Has your doctor told you to eat more fish? Or maybe your nutritionist or personal trainer? Is your healthy eater friend always posting pictures of fish on their social feeds? They are on to something!
Wild fish like Alaskan salmon and halibut have immense vast and wide health benefits packed into each portion. The American Heart Association recommends eating at least two servings of fish per week. Unfortunately, fewer than one in five Americans heeds this advice. Here are 6 reasons why you should eat more fish:
1. Reduces chronic inflammation.
Inflammation is the root cause of most chronic diseases like heart disease, diabetes and cancer. One study in 4,105 people found that frequent consumption of fish was associated with lower levels of white blood cells, which are often used as a measure of chronic inflammation.
2. Improves heart health.
Omega-3 fatty acids from fatty fish like salmon may have a protective role in the risk of developing hearth disease and slightly reduce the risk of cardiovascular events and arrhythmias. Another study showed that eating fish over the long term was linked to lower total cholesterol, blood triglycerides, fasting blood sugar and systolic blood pressure. Fish consumption also improves the function of cells that line your arteries. A piece of salmon has more potassium than a medium sized banana. Potassium plays an important role in lowering blood pressure.
3. Boosts mood.
The omega-3 fatty acids found in fish, EPA and DHA, help to protect, restore and rebuild the brain. The connection between diet and brain health has been well documented, and omega-3 fatty acids, particularly EPA and DHA, can change your brain and help to improve your mood. Wild Alaska seafood is one of the world’s most significant sources of EPA and DHA. Did you know that reduced rates of depression and anxiety, including perinatal and postpartum depression, has been linked with consumption of seafood?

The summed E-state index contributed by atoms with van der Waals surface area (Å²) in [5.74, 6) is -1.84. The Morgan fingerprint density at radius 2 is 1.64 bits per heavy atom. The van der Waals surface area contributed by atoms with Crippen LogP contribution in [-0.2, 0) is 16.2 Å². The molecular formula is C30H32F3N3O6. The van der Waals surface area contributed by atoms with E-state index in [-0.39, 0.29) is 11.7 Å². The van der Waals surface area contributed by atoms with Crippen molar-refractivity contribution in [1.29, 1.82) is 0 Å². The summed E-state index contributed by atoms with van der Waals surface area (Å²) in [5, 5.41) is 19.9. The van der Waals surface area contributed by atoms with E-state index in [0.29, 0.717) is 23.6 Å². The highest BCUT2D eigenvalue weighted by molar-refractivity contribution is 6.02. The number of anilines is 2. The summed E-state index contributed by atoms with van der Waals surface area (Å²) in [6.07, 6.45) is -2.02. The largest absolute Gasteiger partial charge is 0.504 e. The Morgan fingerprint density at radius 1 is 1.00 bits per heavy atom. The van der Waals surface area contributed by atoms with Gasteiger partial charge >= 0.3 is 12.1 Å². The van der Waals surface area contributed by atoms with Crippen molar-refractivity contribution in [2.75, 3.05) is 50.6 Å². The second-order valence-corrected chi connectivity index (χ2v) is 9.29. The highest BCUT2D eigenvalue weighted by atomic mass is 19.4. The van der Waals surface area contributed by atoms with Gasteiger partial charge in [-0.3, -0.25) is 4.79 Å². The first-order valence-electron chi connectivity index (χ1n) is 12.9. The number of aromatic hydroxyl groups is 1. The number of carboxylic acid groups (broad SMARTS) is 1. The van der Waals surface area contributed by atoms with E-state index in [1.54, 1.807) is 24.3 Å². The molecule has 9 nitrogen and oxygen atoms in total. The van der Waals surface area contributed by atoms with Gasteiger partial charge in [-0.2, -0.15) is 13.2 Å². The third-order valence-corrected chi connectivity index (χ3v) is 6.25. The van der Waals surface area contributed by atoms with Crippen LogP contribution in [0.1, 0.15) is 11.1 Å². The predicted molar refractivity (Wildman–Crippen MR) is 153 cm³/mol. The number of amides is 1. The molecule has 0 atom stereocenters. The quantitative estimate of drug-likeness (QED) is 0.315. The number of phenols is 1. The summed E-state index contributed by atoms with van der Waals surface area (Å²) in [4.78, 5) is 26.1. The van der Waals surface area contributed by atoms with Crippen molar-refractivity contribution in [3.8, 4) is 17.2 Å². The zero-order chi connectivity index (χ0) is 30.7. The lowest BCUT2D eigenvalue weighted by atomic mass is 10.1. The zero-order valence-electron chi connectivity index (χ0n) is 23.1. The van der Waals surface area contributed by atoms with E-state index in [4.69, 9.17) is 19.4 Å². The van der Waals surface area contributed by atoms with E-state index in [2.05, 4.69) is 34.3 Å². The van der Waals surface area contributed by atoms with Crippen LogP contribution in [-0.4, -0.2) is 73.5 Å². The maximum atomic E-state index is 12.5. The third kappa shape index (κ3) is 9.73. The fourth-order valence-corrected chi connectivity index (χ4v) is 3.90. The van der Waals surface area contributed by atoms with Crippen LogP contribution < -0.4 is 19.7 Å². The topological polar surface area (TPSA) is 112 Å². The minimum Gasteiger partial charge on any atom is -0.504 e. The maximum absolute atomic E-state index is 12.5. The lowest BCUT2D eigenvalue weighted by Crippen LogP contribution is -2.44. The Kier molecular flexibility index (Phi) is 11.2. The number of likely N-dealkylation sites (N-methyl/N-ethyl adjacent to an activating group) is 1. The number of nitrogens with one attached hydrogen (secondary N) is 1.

4. Builds brain health.
Wild Alaskan fish is known for its nerve cell effects and can reduce the risk of developing Alzheimer’s disease, dementia and cognitive decline. Increased levels of EPA and DHA in the blood are associated with increases in gray matter, brain volume and improved cognition. A 2017 study found that people with high levels of omega-3s had increased blood flow in the brain.
5. Improves thyroid function.
Incorporating fish into your diet can improve thyroid function. Fish is a good source of the nutrient selenium, which is most concentrated in the thyroid and helps decrease inflammation. Selenium in wild fish also acts as a natural filter to counteract any mercury that may be present.
6. Regulates weight management.
Like other high-protein foods, wild fish helps regular the hormones that control appetite and make you feel full, reduce appetite, boost metabolism and decrease belly fat. Wild fish helps the body heal after injury, protecting bone health and maintain muscle mass during weight loss as you age. It’s not a coincidence that wild salmon and halibut (white fish) are approved in almost every diet plan!
The bottom line is that wild Alaskan fish is good for your health. Your body cannot create omega-3 fatty acids which means you must get them from your diet. If you do not already regularly incorporate fish into your diet, there is no better time to start than the present!